For the possession of the artwork to constitute objectified cultural capital, its owner must be educated in its historical, cultural, and aesthetic significance.
Such knowledge cannot be directly inherited, but, like all forms of cultural capital, is acquired by interaction with the habitus.
3. Institutionalized Capital
Institutionalized cultural capital is the value inherent in being recognized by an elite institution. For example, obtaining a Harvard university degree can be a sign of high institutionalized capital.
The most common form of institutionalized cultural capital is an elite education.
Like other forms of cultural capital, institutionalized cultural capital is not usually directly inherited, but is acquired through interaction with one’s habitus.
A child cannot inherit the educational qualifications of their parents but can find their path to a university-level education and beyond much facilitated by the resources and guidance made available by their university-educated parents and their network.
Like other forms of cultural capital, institutionalized capital indirectly translates to economic capital, as easy and preferential access to elite institutions leads to advantages in competing in the labor market or in business.
See Also: The 3 Types of Social Capital
Is Cultural Capital Good?
It is important to note that Bourdieu on the whole took a negative view of cultural capital, building on the Marxian tradition that viewed all forms of capital as exploitative.
For Bourdieu, cultural capital only served to exacerbate existing social inequalities in society.
The well-off in society have art and classical music in their homes, and as a result, their children grow up with a heightened sense of aesthetics which opens up avenues for personal and professional advancement not available to the working classes.
For Bourdieu, cultural capital could never be viewed without tracing its roots to wealth accumulation, as cultural objects were nothing but the “practices and assets salvaged from the icy water of egotistical calculation” (Bourdieu, 1986).
The languid, poetic “disinterestedness” of culture for Bourdieu was only the obverse side of the vigorous and cold economic rationality whose only purpose was to maximize monetary profit.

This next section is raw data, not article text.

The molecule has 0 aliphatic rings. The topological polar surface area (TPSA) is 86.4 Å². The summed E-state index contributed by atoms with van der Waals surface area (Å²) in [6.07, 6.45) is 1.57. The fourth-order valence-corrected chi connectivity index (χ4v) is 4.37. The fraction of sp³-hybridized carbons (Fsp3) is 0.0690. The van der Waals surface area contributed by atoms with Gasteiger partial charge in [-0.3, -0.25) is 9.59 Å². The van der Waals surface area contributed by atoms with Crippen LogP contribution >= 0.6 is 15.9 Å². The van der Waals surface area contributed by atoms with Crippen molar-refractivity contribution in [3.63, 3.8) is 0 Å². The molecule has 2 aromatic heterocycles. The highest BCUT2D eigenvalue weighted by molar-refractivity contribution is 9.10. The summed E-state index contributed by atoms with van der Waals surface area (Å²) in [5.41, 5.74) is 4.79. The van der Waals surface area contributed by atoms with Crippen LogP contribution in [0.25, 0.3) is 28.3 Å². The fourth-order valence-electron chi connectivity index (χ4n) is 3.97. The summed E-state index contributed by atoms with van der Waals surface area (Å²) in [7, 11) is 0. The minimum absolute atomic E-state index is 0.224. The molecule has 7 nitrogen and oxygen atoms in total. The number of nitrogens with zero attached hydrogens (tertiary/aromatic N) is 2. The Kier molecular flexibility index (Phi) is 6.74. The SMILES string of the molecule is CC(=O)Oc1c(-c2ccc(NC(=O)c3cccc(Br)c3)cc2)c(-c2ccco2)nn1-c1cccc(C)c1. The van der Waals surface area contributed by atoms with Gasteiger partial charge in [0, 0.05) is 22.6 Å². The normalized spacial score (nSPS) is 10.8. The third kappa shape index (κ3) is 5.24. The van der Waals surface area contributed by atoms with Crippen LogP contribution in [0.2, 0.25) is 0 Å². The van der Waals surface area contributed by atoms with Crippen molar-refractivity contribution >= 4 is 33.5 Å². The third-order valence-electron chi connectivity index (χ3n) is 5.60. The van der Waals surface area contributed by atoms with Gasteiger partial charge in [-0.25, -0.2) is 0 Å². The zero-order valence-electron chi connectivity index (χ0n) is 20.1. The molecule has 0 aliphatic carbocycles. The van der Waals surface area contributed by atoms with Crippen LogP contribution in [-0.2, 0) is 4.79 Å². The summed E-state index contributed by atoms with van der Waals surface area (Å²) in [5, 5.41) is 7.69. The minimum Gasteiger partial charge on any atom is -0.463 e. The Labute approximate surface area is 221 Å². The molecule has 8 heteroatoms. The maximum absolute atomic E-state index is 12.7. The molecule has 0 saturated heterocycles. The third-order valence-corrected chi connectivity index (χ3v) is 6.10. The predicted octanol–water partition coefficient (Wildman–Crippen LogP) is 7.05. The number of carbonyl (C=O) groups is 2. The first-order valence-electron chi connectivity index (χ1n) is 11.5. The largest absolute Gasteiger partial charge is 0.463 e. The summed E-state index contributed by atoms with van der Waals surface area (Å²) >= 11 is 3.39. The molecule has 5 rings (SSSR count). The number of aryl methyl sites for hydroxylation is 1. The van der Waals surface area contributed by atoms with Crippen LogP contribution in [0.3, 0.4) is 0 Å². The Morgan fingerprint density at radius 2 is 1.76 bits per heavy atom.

However, since Bourdieu, the concept has been adapted to explain a number of other phenomena, and may not carry anymore the sharply critical flavor that Bourdieu had originally invested it with.
Cultural capital can be thought of as a portmanteau phrase that places in metonymic proximity two very different words ( and worlds) – culture and capital – thereby displaying the distinctive characteristics of each.
Like economic capital, it is a store of value and bestows upward social and economic mobility upon its bearer.
Archer, L., Dawson, E., DeWitt, J., Seakins, A., & Wong, B. (2015). Science Capital: A conceptual, methodological, and empirical argument for extending Bourdieusian notions of capital beyond the Arts. Journal of Research in Science Teaching. 52 (7), 992-948. doi:10.1002/tea.21227
Bourdieu, P. (1986) The forms of capital in J. Richardson Handbook of sociology and research for the theory of education. (pp. 241-258) Greenwood.
Blumberg, E. & Martin, Y. (2019). Harvard’s freshman class is more than one-third legacy—here’s why that’s a problem. CNBC https://www.cnbc.com/2019/04/07/harvards-freshman-class-is-more-than-one-third-legacy.html
Emmison, M., & Frow, J. (1998). Information technology as cultural capital. Australian Universities Review 1, 41-45. doi: https://doi.org/10.1023/A:1009640518635
Hage, G. (1998) White Nation: Fantasies of White Supremacy in a Multicultural Society. Sydney: Routledge.
Nissenbaum, A., & Shifman, L. (2017). Internet memes as contested cultural capital: The case of 4chan’s /b/ board. New Media & Society, 19(4), 483–501. https://doi.org/10.1177/1461444815609313
Wong, J.S. & Penner, A.M. (2016) Gender and the returns to attractiveness Research in Social Stratification and Mobility, 44, 113-123. doi: https://doi.org/10.1016/j.rssm.2016.04.002